I can almost smell this salt substitute even though I have never had it! So many good, classic spices in this vintage recipe.

Looks nice and simple but no measurements were listed so I’m going to go ahead and assume equal parts. What do you think?

If you would like to test this recipe please let me know how it turns out! I’d love to include your thoughts and tips here for others to learn from. Check out Vintage Recipe Test & Share on Facebook to join our small but growing group! We are working hard to test these vintage recipes so they are preserved online for years to come.

Mary Vogt was one of Grandma R’s friends. I’ll be asking my Father in law for more information and will update when I have it!

Salt Substitute Herb Shaker

  • Servings: unknown
  • Difficulty: easy
  • Rating: ★★★★★
  • Print

An easy salt free seasoning mix .

This is an untested vintage recipe. If you try it please let me know how it turned out.

Use dried spices.



    Equal parts of these dried spices
  • Garlic Powder
  • Basil
  • Marjoram
  • Thyme
  • Parsley
  • Savory
  • Mace
  • Onion Powder
  • Black Pepper
  • Sage
  • Cayenne


  1. In a medium bowl add all dried spices, adjust to your liking.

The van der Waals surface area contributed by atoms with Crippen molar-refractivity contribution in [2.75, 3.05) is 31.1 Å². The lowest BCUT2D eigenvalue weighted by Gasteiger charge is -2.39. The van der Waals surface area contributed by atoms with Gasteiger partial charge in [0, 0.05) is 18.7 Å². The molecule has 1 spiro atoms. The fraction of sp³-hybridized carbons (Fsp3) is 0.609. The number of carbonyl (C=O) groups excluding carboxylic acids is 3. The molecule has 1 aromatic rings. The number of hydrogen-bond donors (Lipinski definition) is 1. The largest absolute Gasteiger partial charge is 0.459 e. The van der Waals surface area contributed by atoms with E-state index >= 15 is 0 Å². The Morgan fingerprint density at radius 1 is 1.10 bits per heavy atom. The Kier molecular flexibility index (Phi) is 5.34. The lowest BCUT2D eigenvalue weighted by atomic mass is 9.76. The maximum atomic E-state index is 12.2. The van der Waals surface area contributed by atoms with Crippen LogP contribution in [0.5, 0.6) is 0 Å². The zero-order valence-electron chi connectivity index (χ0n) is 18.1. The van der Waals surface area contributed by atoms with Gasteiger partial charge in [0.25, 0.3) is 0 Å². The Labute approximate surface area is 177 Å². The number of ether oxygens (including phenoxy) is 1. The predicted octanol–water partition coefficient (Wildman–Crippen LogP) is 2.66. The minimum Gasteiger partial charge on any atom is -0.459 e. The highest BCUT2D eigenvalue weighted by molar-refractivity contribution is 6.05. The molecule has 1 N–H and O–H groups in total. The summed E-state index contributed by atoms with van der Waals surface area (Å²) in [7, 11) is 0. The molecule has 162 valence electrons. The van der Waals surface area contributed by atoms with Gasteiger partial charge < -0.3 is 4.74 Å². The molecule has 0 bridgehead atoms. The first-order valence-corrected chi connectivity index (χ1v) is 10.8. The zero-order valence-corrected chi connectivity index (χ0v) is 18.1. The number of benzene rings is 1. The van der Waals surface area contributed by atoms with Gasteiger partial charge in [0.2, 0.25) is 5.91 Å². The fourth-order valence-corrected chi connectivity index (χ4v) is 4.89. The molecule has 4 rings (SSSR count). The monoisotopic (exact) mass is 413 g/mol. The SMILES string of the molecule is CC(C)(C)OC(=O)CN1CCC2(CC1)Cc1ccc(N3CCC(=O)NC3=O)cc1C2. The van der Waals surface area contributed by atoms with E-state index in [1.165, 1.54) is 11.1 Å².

2. Mix well and place in an air tight container.


Per Serving: 0 calories; 0 g fat; 0 g carbohydrates; 0 g protein; 0 mg cholesterol; 0 mg sodium.

Old Fashioned Fresh Apple Cake Recipe

We did it! Recipe Tested and updated! 9/11/2020

Please join me in the Facebook Group Vintage Recipe Test and Share. It’s a small but growing community working together to test vintage recipes so I can preserve them by sharing here. This is our first recipe tested as a community and I hope it’s the start of many more!

Vintage recipe card. Large chicken image makes up the body of the card. Recipe for Fresh Apple Bread is typed.

This recipe card is probably one of my favorites. The design is adorable and bright. Folding in half like that really makes it easier to use! Oh how I wish I could find cute cards like this for myself! Do you use recipe cards still or find everything online? What size do you prefer? Locally I can only ever find the modern, larger 4×6 size so it’s what I use. Once I make one of the vintage recipes I copy it to save in my collection and return the card to the box it came in.

I wish I knew who Erma is. This recipe was in the box I purchased at an estate sale in Michigan. I always think of the mystery lady who’s collection I purchased. She kept a very organized box (like Grandma R) and I love to look through the different categories for inspiration.

Baked apple cake.
Photo from River V.

A huge thank you to Jennifer C and River V for testing this recipe and sharing your pictures and thoughts. I appreciate your help and support in making it so vintage recipes like this Fresh Apple Cake are preserved for years to come!